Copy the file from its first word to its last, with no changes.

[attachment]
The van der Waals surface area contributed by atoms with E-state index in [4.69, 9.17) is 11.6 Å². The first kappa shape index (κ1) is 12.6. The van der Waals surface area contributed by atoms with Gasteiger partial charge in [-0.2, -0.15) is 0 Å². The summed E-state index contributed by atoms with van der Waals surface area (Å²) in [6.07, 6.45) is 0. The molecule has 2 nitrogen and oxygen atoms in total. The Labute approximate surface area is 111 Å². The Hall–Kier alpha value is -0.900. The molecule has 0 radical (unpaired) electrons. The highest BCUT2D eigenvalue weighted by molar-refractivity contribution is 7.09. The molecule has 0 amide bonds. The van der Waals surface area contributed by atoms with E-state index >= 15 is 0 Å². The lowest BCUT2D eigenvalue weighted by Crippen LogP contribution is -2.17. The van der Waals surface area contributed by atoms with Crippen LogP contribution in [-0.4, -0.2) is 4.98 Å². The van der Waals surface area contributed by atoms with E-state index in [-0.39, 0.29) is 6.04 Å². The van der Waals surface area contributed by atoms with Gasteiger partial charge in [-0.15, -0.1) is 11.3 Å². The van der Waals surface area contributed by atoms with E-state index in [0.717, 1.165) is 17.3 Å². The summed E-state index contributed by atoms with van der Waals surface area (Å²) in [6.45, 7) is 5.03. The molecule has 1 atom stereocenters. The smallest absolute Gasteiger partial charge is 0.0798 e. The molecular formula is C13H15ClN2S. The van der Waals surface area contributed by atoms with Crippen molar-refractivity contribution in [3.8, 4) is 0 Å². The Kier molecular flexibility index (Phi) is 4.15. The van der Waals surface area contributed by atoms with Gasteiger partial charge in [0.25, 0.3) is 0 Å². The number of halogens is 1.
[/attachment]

The van der Waals surface area contributed by atoms with E-state index in [4.69, 9.17) is 11.6 Å². The first kappa shape index (κ1) is 12.6. The van der Waals surface area contributed by atoms with Gasteiger partial charge in [-0.2, -0.15) is 0 Å². The summed E-state index contributed by atoms with van der Waals surface area (Å²) in [6.07, 6.45) is 0. The molecule has 2 nitrogen and oxygen atoms in total. The Labute approximate surface area is 111 Å². The Hall–Kier alpha value is -0.900. The molecule has 0 radical (unpaired) electrons. The highest BCUT2D eigenvalue weighted by molar-refractivity contribution is 7.09. The molecule has 0 amide bonds. The van der Waals surface area contributed by atoms with E-state index >= 15 is 0 Å². The lowest BCUT2D eigenvalue weighted by Crippen LogP contribution is -2.17. The van der Waals surface area contributed by atoms with Crippen LogP contribution in [-0.4, -0.2) is 4.98 Å². The van der Waals surface area contributed by atoms with E-state index in [-0.39, 0.29) is 6.04 Å². The van der Waals surface area contributed by atoms with Gasteiger partial charge in [-0.15, -0.1) is 11.3 Å². The van der Waals surface area contributed by atoms with E-state index in [0.717, 1.165) is 17.3 Å². The summed E-state index contributed by atoms with van der Waals surface area (Å²) in [6.45, 7) is 5.03. The molecule has 1 atom stereocenters. The smallest absolute Gasteiger partial charge is 0.0798 e. The molecular formula is C13H15ClN2S. The van der Waals surface area contributed by atoms with Crippen molar-refractivity contribution in [3.8, 4) is 0 Å². The Kier molecular flexibility index (Phi) is 4.15. The van der Waals surface area contributed by atoms with Gasteiger partial charge in [0.25, 0.3) is 0 Å². The number of halogens is 1.